The farmers in Ekiti State have accused traditional rulers of aiding the attacks of herdsmen in various parts of the state.

The farmers, under the banner of All Farmers Association of Nigeria (AFAN), also said the kidnappings and killings rocking the state may lead to famine and adversely affect the state and nation’s economy.

The chairman of the association, Adeniran Alagbada, disclosed this on Tuesday during a ‘Statewide Security Conference’ organised by the Ekiti Council of Elders.

He said criminal herders are already taking refuge in the unutilised expanse of land in the government reserves to launch an attack on farmers and wreak havoc on the farmlands.

“Some traditional institutions and political are contributing to the menace of insecurity against farmers and residents in the South-West by allocating lands to the herders and buying cows for them to herd.

“The resultant effect is that they (herders) remain permanent on our land, thereby posing threat to the crop farmers and our crops.”

He also stressed that government reserves should be allocated to farmers because most “unutilised vast of lands tagged government reserved lands contribute to the security risk facing Ekiti farmers and their inhabitants.

“These vast of land, (which is) supposed to be allocated to intending farmers for agricultural purposes, now serves as hideouts for hemp planters, dens of killer herders, and subterfuge for all sorts of heinous criminals, such as kidnappers and bandits terrorising the state.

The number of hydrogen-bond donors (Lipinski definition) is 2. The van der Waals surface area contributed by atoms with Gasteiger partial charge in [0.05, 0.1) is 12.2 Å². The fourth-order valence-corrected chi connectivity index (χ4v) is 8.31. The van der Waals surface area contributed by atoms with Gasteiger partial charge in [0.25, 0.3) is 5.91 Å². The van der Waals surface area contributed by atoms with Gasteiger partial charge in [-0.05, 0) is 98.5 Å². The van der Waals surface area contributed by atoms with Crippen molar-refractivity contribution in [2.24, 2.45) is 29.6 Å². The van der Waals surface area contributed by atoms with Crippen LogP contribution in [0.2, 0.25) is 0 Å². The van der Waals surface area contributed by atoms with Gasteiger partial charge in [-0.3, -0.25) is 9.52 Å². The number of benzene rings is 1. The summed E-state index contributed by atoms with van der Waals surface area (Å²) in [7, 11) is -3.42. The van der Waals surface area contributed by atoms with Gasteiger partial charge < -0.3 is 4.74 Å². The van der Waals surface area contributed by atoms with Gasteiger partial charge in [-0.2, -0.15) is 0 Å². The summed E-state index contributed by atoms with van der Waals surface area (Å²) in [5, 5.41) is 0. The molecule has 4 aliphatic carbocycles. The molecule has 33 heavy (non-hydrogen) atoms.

“With all the foregoing, an average Ekiti farmer is exposed to the risk of being murdered, raped or kidnapped by gunmen in the course of providing food security for all and guaranteeing national security,” he said.

It is not clear as of the time of filing this report whether Governor Kayode Fayemi would allocate Ekiti forest reserves to farmers for the cultivation of crops as advised by the association.

His spokesperson, Yinka Oyebode, did not respond to calls and text messages when contacted on the concerns of the state’s farmers.

The chairman of the Ekiti Council of Traditional Rulers, Adebanji Alabi, did not immediately respond to requests for comments on the farmers’ claims against the monarchs. Phone calls and a text message have not been responded to as of the time of filing this report.



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It would be recalled that Governor Rotimi Akeredolu of Ondo State in January, evicted herders from his state forest reserves following a high rate of insecurity.

This triggered controversy, but Mr Akeredolu maintained that the primary responsibility of the government is to ensure the security and welfare of citizens.

To forestall the crisis between farmers and herders across various parts of Nigeria, the 17 southern governors on May 11 resolved to ban open grazing of cattle in their states.

The governors said the incursion of armed herders, criminals, and bandits into the Southern part of the country has presented a severe security challenge such that citizens are unable to live their normal lives.

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